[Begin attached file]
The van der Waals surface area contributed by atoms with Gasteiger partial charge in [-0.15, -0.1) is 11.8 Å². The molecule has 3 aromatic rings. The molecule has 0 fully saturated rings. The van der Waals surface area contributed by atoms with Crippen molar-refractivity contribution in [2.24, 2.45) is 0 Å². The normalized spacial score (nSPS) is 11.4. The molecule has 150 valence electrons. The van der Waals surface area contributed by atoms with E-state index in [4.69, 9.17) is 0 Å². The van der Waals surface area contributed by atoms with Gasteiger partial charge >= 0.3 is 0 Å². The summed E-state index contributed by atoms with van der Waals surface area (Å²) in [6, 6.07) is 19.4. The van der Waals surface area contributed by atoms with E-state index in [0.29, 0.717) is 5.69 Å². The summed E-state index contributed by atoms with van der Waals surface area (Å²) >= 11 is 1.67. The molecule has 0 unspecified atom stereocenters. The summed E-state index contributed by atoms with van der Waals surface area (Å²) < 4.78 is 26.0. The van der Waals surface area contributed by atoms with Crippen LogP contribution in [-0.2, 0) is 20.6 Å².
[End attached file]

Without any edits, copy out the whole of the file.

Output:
The van der Waals surface area contributed by atoms with Gasteiger partial charge in [-0.15, -0.1) is 11.8 Å². The molecule has 3 aromatic rings. The molecule has 0 fully saturated rings. The van der Waals surface area contributed by atoms with Crippen molar-refractivity contribution in [2.24, 2.45) is 0 Å². The normalized spacial score (nSPS) is 11.4. The molecule has 150 valence electrons. The van der Waals surface area contributed by atoms with E-state index in [4.69, 9.17) is 0 Å². The van der Waals surface area contributed by atoms with Gasteiger partial charge >= 0.3 is 0 Å². The summed E-state index contributed by atoms with van der Waals surface area (Å²) in [6, 6.07) is 19.4. The van der Waals surface area contributed by atoms with E-state index in [0.29, 0.717) is 5.69 Å². The summed E-state index contributed by atoms with van der Waals surface area (Å²) >= 11 is 1.67. The molecule has 0 unspecified atom stereocenters. The summed E-state index contributed by atoms with van der Waals surface area (Å²) < 4.78 is 26.0. The van der Waals surface area contributed by atoms with Crippen LogP contribution in [-0.2, 0) is 20.6 Å².